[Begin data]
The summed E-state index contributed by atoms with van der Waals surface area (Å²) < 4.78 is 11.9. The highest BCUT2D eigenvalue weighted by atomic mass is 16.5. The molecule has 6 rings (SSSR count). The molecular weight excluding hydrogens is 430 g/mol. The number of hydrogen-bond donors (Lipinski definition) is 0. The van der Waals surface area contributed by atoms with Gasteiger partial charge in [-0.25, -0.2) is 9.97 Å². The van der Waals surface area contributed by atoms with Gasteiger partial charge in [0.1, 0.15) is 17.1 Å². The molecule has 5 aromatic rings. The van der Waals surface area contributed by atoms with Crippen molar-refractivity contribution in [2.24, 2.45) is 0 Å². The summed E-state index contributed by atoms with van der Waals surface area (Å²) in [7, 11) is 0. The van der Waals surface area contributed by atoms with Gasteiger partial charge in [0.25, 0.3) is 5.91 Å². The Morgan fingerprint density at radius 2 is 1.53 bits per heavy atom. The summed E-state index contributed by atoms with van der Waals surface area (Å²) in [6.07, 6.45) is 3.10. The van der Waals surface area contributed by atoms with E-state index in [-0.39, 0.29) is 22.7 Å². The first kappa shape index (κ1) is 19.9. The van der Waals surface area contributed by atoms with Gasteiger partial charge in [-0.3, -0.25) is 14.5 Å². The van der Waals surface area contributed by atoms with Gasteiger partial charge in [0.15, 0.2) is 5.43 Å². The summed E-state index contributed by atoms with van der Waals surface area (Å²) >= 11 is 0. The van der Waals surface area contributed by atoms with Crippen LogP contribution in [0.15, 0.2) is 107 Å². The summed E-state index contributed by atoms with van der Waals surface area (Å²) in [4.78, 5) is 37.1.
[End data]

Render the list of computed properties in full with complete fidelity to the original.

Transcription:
The summed E-state index contributed by atoms with van der Waals surface area (Å²) < 4.78 is 11.9. The highest BCUT2D eigenvalue weighted by atomic mass is 16.5. The molecule has 6 rings (SSSR count). The molecular weight excluding hydrogens is 430 g/mol. The number of hydrogen-bond donors (Lipinski definition) is 0. The van der Waals surface area contributed by atoms with Gasteiger partial charge in [-0.25, -0.2) is 9.97 Å². The van der Waals surface area contributed by atoms with Gasteiger partial charge in [0.1, 0.15) is 17.1 Å². The molecule has 5 aromatic rings. The van der Waals surface area contributed by atoms with Crippen molar-refractivity contribution in [2.24, 2.45) is 0 Å². The summed E-state index contributed by atoms with van der Waals surface area (Å²) in [7, 11) is 0. The van der Waals surface area contributed by atoms with Gasteiger partial charge in [0.25, 0.3) is 5.91 Å². The Morgan fingerprint density at radius 2 is 1.53 bits per heavy atom. The summed E-state index contributed by atoms with van der Waals surface area (Å²) in [6.07, 6.45) is 3.10. The van der Waals surface area contributed by atoms with E-state index in [-0.39, 0.29) is 22.7 Å². The first kappa shape index (κ1) is 19.9. The van der Waals surface area contributed by atoms with Gasteiger partial charge in [-0.3, -0.25) is 14.5 Å². The van der Waals surface area contributed by atoms with Gasteiger partial charge in [0.15, 0.2) is 5.43 Å². The summed E-state index contributed by atoms with van der Waals surface area (Å²) >= 11 is 0. The van der Waals surface area contributed by atoms with Crippen LogP contribution in [0.15, 0.2) is 107 Å². The summed E-state index contributed by atoms with van der Waals surface area (Å²) in [4.78, 5) is 37.1.